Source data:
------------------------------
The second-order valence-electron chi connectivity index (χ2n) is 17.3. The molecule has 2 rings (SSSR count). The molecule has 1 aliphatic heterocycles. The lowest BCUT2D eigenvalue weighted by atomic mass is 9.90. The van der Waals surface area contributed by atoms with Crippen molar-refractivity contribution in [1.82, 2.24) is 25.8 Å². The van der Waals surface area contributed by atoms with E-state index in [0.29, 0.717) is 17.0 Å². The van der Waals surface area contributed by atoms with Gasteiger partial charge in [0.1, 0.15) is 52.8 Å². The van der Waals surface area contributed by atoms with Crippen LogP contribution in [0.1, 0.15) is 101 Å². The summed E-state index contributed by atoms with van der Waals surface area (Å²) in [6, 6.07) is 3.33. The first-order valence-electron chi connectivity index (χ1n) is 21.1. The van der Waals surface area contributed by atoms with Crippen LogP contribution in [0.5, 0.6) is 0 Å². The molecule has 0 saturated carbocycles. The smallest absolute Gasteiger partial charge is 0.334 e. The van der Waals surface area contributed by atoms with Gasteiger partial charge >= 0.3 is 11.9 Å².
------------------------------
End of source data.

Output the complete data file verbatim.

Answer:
The second-order valence-electron chi connectivity index (χ2n) is 17.3. The molecule has 2 rings (SSSR count). The molecule has 1 aliphatic heterocycles. The lowest BCUT2D eigenvalue weighted by atomic mass is 9.90. The van der Waals surface area contributed by atoms with Crippen molar-refractivity contribution in [1.82, 2.24) is 25.8 Å². The van der Waals surface area contributed by atoms with E-state index in [0.29, 0.717) is 17.0 Å². The van der Waals surface area contributed by atoms with Gasteiger partial charge in [0.1, 0.15) is 52.8 Å². The van der Waals surface area contributed by atoms with Crippen LogP contribution in [0.1, 0.15) is 101 Å². The summed E-state index contributed by atoms with van der Waals surface area (Å²) in [6, 6.07) is 3.33. The first-order valence-electron chi connectivity index (χ1n) is 21.1. The van der Waals surface area contributed by atoms with Crippen LogP contribution in [0.5, 0.6) is 0 Å². The molecule has 0 saturated carbocycles. The smallest absolute Gasteiger partial charge is 0.334 e. The van der Waals surface area contributed by atoms with Gasteiger partial charge >= 0.3 is 11.9 Å².